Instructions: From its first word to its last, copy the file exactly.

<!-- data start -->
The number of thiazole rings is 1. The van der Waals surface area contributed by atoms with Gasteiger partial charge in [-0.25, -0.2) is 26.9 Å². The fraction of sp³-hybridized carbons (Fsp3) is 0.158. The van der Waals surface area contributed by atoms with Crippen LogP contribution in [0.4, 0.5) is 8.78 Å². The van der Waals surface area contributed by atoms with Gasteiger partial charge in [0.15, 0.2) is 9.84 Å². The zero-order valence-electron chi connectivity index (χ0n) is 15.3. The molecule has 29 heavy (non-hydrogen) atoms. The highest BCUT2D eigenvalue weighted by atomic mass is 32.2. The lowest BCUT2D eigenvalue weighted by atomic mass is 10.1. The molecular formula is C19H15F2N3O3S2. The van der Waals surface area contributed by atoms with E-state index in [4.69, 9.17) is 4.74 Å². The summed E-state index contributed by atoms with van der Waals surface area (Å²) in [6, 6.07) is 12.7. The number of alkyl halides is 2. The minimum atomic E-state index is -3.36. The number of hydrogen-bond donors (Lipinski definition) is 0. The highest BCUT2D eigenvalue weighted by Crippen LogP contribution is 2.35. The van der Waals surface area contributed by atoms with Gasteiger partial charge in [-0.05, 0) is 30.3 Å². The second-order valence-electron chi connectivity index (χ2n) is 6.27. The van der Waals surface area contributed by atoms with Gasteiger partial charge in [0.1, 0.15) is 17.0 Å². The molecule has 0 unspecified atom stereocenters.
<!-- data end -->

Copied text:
The number of thiazole rings is 1. The van der Waals surface area contributed by atoms with Gasteiger partial charge in [-0.25, -0.2) is 26.9 Å². The fraction of sp³-hybridized carbons (Fsp3) is 0.158. The van der Waals surface area contributed by atoms with Crippen LogP contribution in [0.4, 0.5) is 8.78 Å². The van der Waals surface area contributed by atoms with Gasteiger partial charge in [0.15, 0.2) is 9.84 Å². The zero-order valence-electron chi connectivity index (χ0n) is 15.3. The molecule has 29 heavy (non-hydrogen) atoms. The highest BCUT2D eigenvalue weighted by atomic mass is 32.2. The lowest BCUT2D eigenvalue weighted by atomic mass is 10.1. The molecular formula is C19H15F2N3O3S2. The van der Waals surface area contributed by atoms with E-state index in [4.69, 9.17) is 4.74 Å². The summed E-state index contributed by atoms with van der Waals surface area (Å²) in [6, 6.07) is 12.7. The number of alkyl halides is 2. The minimum atomic E-state index is -3.36. The number of hydrogen-bond donors (Lipinski definition) is 0. The highest BCUT2D eigenvalue weighted by Crippen LogP contribution is 2.35. The van der Waals surface area contributed by atoms with Gasteiger partial charge in [-0.05, 0) is 30.3 Å². The second-order valence-electron chi connectivity index (χ2n) is 6.27. The van der Waals surface area contributed by atoms with Gasteiger partial charge in [0.1, 0.15) is 17.0 Å². The molecule has 0 unspecified atom stereocenters.